Lara has a personal experience with running that goes beyond the years she has competed, and to the core of her interest in learning. She's passionate about sports and has been a keen student rather than a mere participant from the beginning. At every step in her career, she's used her personal experience and lessons from others to form the trainer she is today.
Sports can be intimidating to people with little experience. How do you make beginners feel more comfortable when starting?
LARA: I always have a "learn to run program," and I encourage people to take their time. Running can be effortless if you give yourself a long time to build up. I am always as supportive as possible; my policy is a "no drop run club," so no one ever gets left behind, and we will always support each individual. I also try to be inclusive. I bring all the pace groups together, so everyone is doing a similar run. That way, anyone from any group can feel supported and feel like they are part of the run club as a whole rather than a specific group.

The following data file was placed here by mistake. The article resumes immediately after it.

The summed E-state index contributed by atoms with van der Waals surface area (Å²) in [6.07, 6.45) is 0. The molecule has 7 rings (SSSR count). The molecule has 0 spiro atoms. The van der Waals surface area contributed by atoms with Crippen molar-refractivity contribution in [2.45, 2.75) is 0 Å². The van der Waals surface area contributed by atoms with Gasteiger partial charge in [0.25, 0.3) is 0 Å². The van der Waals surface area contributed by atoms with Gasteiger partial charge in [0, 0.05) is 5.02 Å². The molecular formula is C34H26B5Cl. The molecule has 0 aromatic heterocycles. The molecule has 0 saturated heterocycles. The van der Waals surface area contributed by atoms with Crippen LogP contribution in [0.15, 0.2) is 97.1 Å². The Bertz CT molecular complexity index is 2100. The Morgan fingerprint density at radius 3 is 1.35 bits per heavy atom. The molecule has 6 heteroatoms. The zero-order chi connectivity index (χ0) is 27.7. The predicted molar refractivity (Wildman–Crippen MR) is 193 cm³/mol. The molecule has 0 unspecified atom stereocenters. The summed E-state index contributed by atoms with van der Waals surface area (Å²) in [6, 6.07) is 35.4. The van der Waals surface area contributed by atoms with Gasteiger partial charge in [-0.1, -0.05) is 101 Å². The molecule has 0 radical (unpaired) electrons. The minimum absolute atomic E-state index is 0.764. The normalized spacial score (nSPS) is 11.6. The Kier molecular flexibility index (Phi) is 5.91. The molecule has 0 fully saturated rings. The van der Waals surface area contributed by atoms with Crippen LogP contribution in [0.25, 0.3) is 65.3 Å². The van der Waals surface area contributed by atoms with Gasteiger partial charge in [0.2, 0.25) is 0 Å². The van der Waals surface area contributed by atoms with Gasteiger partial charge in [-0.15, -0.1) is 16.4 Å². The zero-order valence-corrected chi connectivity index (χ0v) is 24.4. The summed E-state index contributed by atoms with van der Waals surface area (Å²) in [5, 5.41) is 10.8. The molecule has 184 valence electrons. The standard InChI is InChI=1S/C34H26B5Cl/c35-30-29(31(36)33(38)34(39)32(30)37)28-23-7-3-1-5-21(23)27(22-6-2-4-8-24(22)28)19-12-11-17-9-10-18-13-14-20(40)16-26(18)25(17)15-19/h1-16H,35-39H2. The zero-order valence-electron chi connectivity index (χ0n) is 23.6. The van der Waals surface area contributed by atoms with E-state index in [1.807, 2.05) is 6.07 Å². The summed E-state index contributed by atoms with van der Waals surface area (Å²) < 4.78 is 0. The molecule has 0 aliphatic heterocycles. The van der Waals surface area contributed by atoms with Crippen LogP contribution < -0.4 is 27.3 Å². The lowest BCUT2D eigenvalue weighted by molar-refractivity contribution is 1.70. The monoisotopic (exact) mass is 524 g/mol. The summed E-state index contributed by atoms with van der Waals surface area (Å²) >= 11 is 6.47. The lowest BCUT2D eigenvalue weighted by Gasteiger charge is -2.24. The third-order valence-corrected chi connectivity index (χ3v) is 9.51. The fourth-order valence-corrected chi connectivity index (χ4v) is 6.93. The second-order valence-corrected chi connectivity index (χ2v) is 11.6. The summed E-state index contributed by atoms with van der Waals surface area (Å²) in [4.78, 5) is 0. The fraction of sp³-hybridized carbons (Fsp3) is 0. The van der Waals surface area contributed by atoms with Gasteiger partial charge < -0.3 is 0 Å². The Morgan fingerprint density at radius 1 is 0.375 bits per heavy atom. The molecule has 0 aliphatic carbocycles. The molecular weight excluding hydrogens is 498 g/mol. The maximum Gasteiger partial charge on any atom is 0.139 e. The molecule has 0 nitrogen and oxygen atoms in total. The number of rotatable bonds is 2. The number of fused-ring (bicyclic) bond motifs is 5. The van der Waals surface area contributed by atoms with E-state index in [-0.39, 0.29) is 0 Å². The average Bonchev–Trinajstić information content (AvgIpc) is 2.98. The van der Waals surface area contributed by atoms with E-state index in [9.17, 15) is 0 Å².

We all react a bit differently to various styles of coaching. Do you like adapting your coaching for different types of people?
LARA: Yes, for sure. You quickly see that some people are more gung-ho about achieving what they set out to do. I can bring my personality and coaching style up to that attitude, but I can also see when people are more subdued and need a guiding hand and TLC. Adapting to an individual is key. I'm always available and tell the runners that the program may be a "general program," but if they ever feel like they need more specific instructions to suit them better, I am here to help.
During PFL, you'll have three levels of coaching (beginner, intermediate, and advanced). What do you hope to accomplish for each level?